Exams and Tests
Evaluation of a skin lesion
physical exam of the skin is used to evaluate the skin
melanoma. If melanoma is suspected, a
skin biopsy will be done. For this, your doctor will
remove a sample of skin tissue and send it to a
pathologist to be looked at under a microscope. If the
biopsy shows melanoma, the pathologist will measure the thickness of the
melanoma to find out how advanced the cancer is.
may include total-body photography to monitor for changes in any mole and to
watch for new moles appearing in normal skin. A series of photos of the
suspicious lesions may be taken. Then the photos can be used as a baseline to
compare with follow-up photos.
Evaluation of lymph nodes
will do a physical exam that includes checking the lymph nodes to see whether
they are larger than normal. This may be followed by a sentinel lymph node biopsy to see whether the melanoma has
spread to the
Evaluation for possible metastases (spread of cancer)
A complete medical history and a physical exam are needed to find out
whether the cancer has spread (metastasized) to other parts of the body.
Imaging tests, including positron emission tomography (PET scan),
computed tomography (CT scan), or
magnetic resonance imaging (MRI), may be used to
identify metastases in other parts of the body, such as the lungs, brain,
liver, or other organs.
Skin self-exam is a good way to detect
early skin changes that may point to melanoma. A skin self-exam is used to
find suspicious growths that may be cancer or growths that may develop into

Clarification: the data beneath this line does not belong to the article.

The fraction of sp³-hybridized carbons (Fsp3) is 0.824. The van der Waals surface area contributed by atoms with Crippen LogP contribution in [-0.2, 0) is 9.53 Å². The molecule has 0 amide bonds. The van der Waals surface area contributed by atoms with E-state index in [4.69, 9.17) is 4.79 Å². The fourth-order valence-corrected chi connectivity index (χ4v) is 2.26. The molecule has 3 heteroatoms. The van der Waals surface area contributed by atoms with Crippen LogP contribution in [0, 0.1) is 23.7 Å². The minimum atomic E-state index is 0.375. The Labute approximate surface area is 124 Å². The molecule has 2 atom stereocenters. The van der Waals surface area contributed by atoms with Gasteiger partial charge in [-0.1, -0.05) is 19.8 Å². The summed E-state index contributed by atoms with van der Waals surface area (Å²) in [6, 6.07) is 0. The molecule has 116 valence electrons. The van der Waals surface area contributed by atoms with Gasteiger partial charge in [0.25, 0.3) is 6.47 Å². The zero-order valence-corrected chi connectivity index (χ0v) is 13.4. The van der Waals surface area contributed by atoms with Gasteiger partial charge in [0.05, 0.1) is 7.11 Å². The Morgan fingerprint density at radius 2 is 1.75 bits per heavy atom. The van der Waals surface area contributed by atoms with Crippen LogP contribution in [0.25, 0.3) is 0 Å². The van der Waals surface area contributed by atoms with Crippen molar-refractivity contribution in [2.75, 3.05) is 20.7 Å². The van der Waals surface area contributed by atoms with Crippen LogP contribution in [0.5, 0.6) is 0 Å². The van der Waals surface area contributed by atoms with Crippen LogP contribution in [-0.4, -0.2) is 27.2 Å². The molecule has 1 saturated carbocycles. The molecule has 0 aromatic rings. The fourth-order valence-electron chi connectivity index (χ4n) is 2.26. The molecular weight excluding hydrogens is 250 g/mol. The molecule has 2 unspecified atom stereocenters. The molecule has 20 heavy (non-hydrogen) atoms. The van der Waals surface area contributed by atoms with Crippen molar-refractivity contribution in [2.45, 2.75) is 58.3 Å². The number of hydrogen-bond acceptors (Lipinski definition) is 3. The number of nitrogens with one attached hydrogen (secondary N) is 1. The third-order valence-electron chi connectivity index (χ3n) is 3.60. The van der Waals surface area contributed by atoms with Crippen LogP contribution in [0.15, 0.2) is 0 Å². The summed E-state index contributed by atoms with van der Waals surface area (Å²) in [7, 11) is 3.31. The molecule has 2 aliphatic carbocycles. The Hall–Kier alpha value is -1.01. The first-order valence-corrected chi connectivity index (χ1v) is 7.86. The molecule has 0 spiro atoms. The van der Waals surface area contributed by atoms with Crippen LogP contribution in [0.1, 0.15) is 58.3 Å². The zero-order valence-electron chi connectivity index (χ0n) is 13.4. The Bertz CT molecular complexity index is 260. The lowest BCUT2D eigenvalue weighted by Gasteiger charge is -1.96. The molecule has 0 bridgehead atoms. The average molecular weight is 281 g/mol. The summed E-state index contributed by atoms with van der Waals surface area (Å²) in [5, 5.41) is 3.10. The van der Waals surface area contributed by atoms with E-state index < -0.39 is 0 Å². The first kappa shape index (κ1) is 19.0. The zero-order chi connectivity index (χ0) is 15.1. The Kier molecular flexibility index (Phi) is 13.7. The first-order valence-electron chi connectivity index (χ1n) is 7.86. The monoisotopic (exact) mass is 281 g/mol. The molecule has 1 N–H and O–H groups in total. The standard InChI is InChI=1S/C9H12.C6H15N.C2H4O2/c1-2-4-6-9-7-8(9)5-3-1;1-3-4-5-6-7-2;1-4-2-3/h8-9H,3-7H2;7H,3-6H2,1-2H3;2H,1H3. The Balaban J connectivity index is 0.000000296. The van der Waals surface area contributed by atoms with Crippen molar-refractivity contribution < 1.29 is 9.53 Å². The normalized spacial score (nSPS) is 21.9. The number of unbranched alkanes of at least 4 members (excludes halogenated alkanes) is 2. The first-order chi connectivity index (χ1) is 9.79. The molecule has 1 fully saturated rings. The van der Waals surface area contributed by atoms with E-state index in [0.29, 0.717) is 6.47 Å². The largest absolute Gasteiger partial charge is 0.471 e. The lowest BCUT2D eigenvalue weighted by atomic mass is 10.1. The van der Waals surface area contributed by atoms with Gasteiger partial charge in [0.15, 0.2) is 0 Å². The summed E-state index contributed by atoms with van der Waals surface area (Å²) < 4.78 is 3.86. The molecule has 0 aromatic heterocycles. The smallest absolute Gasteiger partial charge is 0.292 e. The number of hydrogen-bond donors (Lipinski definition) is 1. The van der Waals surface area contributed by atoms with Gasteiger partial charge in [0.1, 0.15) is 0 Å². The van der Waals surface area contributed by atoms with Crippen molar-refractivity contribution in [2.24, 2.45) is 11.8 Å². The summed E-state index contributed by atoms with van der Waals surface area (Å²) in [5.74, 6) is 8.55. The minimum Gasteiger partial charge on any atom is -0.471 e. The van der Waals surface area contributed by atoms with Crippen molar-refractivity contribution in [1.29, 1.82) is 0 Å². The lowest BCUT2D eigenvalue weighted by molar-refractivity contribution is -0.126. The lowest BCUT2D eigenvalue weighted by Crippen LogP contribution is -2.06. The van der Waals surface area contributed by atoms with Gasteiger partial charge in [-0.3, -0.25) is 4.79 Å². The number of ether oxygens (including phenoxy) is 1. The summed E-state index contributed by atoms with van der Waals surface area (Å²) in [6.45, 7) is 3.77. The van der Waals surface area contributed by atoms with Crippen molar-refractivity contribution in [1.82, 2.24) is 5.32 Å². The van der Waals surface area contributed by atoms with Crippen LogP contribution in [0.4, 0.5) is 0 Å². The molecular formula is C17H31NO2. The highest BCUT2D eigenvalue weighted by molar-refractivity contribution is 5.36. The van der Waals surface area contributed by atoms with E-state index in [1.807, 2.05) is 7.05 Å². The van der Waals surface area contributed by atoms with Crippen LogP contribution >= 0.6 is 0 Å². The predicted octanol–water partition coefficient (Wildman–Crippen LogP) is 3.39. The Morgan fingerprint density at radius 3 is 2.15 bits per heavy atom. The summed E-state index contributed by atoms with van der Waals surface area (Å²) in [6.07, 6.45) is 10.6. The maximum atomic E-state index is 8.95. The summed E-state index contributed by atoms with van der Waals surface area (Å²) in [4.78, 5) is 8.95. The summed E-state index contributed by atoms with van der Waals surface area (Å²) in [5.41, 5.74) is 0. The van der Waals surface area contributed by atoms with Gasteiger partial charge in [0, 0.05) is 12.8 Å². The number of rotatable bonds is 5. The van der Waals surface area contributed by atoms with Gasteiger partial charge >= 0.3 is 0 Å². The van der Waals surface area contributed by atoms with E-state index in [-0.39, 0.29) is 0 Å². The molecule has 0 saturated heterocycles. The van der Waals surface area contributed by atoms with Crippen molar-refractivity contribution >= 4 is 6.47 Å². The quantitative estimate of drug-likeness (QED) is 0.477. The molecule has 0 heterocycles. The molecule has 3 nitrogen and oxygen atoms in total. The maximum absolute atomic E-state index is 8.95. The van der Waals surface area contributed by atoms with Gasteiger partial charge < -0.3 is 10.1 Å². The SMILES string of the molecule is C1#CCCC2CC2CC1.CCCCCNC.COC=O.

skin cancer (precancers). Adults should examine their skin once every month.
Look for any abnormal skin growth or any change in the color, shape, size, or
appearance of a skin growth. Check for any area of injured skin (lesion) that
does not heal. Have your spouse or someone such as a close friend help you
monitor your skin, especially places that are hard to see such as your scalp
There are other steps you can take to prevent skin
cancer or detect it at an early stage.
- Be aware of the risk of skin cancer and the
steps you can take to prevent it, including staying out of the midday sun, wearing protective
clothing, and using sunscreen on exposed skin.
- Have your doctor examine
any suspicious skin changes. He or she may check your skin once a year. Or your doctor may suggest a skin exam more often, especially if you have:
- Familial atypical mole and melanoma (FAM-M) syndrome, which is an inherited tendency to develop
melanoma. Examine your skin every month and be examined by a doctor every 4 to
6 months, preferably by the same doctor each time.
exposure to ultraviolet (UV)
radiation because of your job, hobbies, or outdoor activities.
- Abnormal moles called
atypical moles (dysplastic nevi). These moles are not
cancerous. But their presence is a warning of an inherited tendency to develop